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Information for Sage

Botanically known as salvia officinalis, sage is part of the Lamiaceae family and is cultivated for both medicinal and culinary purposes. Native to the coastal areas of the north Mediterranean, sage is an evergreen perennial shrub characterized by grayish-green leaves, woody stems and blue to purple blooms. It's wide oval leaves have a pebbled top and opaque veined bottom. As these leaves mature they go from green to a silvery grey.

Sage has a strong flavor and smells like both thyme and rosemary. Its aroma can be described as balsamic and fresh with a head clearing effect. In terms of flavor it has a savory taste that can be explained as herbaceous, bitter and peppery with hints of mint in it. Fresh sage leaves are a little less bitter than dried ones, but are just as strong and do not lose taste with exposure to heat. Both fresh and dried leaves should be used in controlled amounts when cooking due to the strong flavor.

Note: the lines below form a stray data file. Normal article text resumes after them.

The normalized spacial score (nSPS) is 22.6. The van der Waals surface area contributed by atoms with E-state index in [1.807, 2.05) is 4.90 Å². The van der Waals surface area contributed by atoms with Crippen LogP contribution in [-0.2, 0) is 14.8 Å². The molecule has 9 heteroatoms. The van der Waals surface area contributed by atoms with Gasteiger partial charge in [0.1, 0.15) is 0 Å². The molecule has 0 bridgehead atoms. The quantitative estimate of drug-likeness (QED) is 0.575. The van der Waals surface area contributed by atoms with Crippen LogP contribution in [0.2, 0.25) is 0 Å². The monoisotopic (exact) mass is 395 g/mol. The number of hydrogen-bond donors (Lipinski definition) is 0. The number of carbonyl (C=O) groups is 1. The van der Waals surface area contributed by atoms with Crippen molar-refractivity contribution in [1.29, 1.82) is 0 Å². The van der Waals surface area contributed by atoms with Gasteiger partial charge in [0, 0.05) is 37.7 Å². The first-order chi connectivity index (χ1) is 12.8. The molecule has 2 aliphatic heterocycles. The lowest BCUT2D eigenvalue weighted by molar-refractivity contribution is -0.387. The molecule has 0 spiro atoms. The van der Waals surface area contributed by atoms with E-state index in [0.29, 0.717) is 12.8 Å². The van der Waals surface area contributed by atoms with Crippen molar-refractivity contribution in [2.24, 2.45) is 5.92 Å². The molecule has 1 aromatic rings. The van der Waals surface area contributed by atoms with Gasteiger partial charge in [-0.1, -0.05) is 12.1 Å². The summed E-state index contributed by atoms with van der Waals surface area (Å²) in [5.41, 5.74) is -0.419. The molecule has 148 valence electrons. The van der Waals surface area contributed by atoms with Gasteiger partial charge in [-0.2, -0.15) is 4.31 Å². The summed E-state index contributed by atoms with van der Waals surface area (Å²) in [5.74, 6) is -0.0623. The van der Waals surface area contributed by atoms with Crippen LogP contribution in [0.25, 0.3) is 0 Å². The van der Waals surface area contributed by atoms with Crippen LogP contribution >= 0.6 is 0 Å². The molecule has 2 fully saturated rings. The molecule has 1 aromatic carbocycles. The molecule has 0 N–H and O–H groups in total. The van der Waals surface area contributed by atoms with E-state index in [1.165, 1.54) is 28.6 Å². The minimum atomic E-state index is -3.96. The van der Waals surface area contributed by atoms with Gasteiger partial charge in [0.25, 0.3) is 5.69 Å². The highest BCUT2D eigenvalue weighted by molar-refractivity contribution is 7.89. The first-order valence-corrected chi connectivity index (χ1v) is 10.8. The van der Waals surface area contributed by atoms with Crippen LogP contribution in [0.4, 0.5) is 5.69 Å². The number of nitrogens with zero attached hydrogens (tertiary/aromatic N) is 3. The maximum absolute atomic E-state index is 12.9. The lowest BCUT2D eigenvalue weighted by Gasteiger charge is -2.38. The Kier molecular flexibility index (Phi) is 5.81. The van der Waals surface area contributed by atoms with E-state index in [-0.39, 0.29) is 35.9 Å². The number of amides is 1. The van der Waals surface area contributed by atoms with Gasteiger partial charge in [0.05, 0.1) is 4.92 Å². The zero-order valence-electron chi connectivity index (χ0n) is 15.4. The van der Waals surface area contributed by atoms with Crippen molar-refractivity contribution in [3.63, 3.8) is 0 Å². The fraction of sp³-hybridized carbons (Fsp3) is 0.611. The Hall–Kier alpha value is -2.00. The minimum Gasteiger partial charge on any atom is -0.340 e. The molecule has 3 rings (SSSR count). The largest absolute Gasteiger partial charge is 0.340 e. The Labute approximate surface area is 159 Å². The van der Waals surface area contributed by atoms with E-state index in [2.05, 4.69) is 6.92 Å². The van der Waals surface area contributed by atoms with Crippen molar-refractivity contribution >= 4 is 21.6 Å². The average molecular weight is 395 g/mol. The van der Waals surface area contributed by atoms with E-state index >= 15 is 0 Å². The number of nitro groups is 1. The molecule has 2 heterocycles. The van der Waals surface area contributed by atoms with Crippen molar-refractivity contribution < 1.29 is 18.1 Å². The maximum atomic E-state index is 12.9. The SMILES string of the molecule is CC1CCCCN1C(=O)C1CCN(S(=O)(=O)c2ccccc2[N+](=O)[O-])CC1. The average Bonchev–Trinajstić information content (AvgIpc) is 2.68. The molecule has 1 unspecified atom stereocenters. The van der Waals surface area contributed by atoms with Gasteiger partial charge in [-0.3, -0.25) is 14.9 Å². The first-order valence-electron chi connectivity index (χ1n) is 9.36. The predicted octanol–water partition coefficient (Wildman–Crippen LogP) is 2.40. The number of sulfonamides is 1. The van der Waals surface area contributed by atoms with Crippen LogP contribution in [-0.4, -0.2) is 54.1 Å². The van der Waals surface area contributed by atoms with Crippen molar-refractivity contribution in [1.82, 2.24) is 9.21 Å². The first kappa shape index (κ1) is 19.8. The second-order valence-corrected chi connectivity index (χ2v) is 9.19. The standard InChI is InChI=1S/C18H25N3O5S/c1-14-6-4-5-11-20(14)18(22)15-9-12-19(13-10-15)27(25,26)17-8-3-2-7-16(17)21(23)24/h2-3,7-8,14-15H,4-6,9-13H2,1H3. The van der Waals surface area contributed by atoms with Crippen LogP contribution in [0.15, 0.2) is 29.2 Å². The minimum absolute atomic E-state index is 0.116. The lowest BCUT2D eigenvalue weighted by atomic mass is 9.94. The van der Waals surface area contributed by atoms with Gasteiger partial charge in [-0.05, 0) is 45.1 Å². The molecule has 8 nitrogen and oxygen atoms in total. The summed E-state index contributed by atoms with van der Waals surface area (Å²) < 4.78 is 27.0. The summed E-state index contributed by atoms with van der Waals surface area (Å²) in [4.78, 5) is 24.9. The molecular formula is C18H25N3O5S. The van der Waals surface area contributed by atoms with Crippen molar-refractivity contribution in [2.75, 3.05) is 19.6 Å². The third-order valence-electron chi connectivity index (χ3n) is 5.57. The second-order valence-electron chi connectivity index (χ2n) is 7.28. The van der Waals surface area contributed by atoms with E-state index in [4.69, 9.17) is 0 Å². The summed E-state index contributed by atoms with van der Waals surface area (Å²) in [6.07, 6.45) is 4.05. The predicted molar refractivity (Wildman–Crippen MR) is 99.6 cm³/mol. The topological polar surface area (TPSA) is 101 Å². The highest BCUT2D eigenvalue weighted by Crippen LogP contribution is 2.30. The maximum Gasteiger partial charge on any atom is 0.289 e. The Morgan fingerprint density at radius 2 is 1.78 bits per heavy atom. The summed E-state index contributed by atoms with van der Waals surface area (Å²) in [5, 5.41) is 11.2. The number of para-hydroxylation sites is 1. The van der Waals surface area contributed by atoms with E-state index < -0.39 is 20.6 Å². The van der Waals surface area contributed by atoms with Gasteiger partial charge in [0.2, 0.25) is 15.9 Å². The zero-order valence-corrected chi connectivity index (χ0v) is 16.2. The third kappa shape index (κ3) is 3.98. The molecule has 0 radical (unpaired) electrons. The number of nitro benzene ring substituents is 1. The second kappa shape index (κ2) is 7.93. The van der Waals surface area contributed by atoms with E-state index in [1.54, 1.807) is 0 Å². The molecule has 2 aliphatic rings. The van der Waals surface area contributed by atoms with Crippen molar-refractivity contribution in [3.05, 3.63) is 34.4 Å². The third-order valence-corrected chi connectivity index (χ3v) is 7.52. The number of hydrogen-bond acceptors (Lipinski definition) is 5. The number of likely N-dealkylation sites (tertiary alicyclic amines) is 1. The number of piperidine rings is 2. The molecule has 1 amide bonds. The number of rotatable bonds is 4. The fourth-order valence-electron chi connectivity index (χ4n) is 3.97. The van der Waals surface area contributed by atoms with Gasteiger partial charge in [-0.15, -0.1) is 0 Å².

This spice pairs particularly well with poultry, meat and dishes that are rich in fat. It also goes well with carbohydrates and is often used to flavor stuffing for various foods. When used as a vegetable seasoning it is often used alongside onions. Aside from these, sage also mixes well with roasted and stewed foods.

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